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Keeping You Connected with IPv6

By Laura Yates

Published March 14, 2014

The world is quickly running out of IP addresses. Don't panic, UBIT is on the case.

“We're taking a very methodical approach enabling IPv6 to not disrupt the current network infrastructure and maintain stability.”
Tony Casciano, Project Manager
Network & Classroom Services

Laura Yates (UBIT Staff) is a valuable member of UB Information Technology and has worked for UB for 30 years, most recently as part of the IT Policy & Communication team. Outside of work, she enjoys spending time with her grandson and taking walks with her dog, Freckles.

Wait...What's an IP Address?

Every Internet-connected device acquires a unique number known as an IP address in order to connect to the global network. The problem with current Internet Protocol addresses, known as IPv4, is that the number of IP addresses is not nearly enough to cover the entire world's devices.

IPv6 solves the problem of an address shortage by proposing a new addressing scheme that can accommodate needs for years to come. Without IPv6 addresses, connectivity would eventually come to a halt.

How Soon Is UB Affected?

The supply of available IPv4 addresses has already run out in Asia Pacific and will soon follow in Europe and the Middle East. With more than 5,000 international students hailing from 115 countries (and more enrolling each year), UB has been working on an upgrade to IPv6 since 2012.  Check to see the status of your country's IPv6 deployment rate

So, What's UB Doing?

Although IPv6 has been around for several years, changing over to IPv6 has been a slow process globally. At UB, implementing IPv6 will take some time and will be accomplished in several phases. The first phase concluded October 2013 by completing a Proof of Concept (POC) which determined the requirements for a successful implementation of IPv6 in UB's computing infrastructure.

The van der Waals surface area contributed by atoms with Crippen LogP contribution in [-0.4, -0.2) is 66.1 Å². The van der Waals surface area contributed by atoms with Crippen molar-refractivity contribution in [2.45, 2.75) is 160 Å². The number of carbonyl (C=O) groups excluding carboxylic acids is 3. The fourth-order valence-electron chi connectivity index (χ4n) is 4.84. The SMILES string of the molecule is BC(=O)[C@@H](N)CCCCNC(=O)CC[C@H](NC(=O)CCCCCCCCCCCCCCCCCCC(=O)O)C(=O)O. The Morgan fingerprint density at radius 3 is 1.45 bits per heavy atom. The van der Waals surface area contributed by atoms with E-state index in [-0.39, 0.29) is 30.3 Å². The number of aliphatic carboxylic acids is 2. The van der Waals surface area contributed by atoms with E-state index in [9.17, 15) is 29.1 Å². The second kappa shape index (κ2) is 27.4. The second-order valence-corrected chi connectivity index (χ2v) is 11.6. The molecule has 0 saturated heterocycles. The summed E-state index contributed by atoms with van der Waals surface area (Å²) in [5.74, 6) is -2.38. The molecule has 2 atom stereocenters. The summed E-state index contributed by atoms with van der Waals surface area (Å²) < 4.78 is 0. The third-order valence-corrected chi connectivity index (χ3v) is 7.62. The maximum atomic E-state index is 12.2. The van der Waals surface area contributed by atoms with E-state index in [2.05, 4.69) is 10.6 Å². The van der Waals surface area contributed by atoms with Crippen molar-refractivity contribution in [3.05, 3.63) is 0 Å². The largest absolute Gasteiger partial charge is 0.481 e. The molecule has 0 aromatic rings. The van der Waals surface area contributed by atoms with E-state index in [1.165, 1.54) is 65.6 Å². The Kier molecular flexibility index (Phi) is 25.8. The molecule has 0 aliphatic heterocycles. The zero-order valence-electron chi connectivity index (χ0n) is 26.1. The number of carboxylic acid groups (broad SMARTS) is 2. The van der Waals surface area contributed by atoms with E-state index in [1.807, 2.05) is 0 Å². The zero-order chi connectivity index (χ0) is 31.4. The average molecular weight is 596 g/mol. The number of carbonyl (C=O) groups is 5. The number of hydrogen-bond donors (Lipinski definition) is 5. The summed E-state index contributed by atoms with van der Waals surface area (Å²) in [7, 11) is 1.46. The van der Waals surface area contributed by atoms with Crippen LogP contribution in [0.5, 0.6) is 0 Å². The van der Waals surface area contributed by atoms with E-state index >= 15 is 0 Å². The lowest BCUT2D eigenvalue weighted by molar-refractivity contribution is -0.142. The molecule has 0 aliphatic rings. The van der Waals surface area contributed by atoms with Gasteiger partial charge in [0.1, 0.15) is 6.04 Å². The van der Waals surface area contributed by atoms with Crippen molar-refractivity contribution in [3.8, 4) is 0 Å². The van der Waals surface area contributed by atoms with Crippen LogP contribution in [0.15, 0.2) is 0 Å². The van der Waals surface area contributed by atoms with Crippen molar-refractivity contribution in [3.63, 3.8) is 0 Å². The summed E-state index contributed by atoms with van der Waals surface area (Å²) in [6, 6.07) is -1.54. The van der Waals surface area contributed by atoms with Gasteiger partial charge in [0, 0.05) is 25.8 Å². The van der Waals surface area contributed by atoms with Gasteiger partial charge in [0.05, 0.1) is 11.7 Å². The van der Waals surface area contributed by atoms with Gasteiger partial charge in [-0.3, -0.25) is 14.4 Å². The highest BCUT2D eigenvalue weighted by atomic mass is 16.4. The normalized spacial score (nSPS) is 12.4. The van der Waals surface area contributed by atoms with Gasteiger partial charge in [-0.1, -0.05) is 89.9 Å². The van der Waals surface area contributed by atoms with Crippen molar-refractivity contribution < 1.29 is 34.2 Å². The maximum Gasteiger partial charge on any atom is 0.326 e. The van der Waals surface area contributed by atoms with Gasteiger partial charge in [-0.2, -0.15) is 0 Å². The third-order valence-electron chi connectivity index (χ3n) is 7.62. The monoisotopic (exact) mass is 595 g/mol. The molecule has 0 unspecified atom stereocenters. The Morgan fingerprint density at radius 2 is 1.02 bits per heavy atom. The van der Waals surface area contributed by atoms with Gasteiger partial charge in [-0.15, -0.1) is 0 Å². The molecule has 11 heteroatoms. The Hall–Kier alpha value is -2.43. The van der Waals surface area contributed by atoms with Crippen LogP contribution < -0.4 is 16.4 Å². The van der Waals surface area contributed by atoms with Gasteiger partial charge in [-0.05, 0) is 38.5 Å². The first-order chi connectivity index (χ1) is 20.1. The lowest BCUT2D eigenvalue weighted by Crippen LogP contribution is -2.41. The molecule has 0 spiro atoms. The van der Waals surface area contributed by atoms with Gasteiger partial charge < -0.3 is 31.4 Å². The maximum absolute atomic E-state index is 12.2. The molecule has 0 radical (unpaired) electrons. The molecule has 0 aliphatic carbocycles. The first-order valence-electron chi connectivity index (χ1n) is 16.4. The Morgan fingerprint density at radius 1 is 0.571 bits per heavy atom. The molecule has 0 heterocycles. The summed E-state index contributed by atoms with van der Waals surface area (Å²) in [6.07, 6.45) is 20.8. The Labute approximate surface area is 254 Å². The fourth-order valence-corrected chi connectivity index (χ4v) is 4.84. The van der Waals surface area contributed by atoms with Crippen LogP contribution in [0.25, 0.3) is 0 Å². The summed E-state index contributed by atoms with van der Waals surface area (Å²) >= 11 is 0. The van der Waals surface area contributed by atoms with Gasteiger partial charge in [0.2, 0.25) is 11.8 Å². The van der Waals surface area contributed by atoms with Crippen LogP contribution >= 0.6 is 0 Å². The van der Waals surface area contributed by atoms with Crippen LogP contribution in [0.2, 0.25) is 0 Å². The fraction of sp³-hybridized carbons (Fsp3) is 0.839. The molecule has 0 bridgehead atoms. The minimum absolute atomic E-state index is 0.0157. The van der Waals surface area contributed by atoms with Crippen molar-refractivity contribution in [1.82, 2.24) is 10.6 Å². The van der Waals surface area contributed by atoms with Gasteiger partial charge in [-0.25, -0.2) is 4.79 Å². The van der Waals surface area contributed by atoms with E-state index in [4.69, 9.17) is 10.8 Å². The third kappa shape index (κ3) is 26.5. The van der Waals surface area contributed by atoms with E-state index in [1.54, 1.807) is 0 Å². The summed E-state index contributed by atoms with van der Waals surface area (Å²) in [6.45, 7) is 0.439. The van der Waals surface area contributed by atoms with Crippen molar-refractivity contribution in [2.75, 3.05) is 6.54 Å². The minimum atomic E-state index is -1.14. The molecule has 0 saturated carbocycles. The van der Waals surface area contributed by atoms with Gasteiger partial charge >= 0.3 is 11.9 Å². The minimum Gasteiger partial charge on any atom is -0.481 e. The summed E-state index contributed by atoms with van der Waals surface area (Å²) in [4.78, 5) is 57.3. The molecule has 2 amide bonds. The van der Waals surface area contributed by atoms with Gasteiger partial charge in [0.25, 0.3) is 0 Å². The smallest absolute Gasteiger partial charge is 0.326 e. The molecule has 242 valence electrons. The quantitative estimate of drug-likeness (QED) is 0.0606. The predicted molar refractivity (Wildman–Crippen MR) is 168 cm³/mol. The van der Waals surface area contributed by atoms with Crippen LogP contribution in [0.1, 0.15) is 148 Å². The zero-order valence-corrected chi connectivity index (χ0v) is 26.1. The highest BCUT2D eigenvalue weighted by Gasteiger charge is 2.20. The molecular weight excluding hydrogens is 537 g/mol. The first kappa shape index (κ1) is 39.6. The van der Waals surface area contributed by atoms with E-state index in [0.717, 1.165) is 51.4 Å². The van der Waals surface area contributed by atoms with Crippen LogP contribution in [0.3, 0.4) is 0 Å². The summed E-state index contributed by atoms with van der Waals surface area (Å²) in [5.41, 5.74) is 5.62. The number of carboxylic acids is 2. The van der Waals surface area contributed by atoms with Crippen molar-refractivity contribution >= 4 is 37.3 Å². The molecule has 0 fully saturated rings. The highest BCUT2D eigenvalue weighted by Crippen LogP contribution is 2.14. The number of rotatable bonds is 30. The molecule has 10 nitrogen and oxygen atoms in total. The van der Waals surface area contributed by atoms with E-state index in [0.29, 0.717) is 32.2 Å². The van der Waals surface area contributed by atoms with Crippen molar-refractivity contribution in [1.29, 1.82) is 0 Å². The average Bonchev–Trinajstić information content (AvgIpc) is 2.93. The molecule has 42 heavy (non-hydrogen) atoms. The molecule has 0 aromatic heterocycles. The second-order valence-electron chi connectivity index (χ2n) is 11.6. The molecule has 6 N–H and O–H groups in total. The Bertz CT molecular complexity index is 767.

With both IPv4 and IPv6 now enabled on the core backbone of UB’s data network, the next phase is to enable IPv6 wherever it's needed. Tony Casciano, Project Manager for Network and Classroom Services (NCS) said, “We're taking a very methodical approach enabling IPv6 to not disrupt the current network infrastructure and maintain stability." Once UB is enabled with IPv6, devices can access both IP addresses (IPv4 and IPv6) and never lose connectivity.

Locations and services are being carefully selected and prioritized for IPv6.  Identifying and enabling low vs. high risk services will be done after careful evaluation and testing.  

What Steps Can I Take?

Most current smartphones, tablets, laptops and desktop computers have a single setting that allows you to enable IPv6 when the time comes. Visit test-ipv6.com to see if your device configuration will accommodate IPv6. You won't be required to use IPv6 at this time, but running both IP protocols will allow devices to use IPv6 as soon as your location is enabled. 

At this time, IPv4 may take a few years to completely phase out. However, as more of the world adopts IPv6, IPv4-only machines may not be able to easily communicate with all of the services they desire.

Look for instructions to make the switch to IPv6 in future news articles.   The goal of UB's IPv6 project team is to complete the the transition to IPv6 by January 2018.

 

Where Can I Find Updates?

Stay tuned for more news on IPv6 in the months to come.  Notifications for any scheduled maintenance on the network will be posted on the UBIT Alerts page.

If you're interested in learning more about IPv6, check out Get Ready for UB's Switch to IPv6.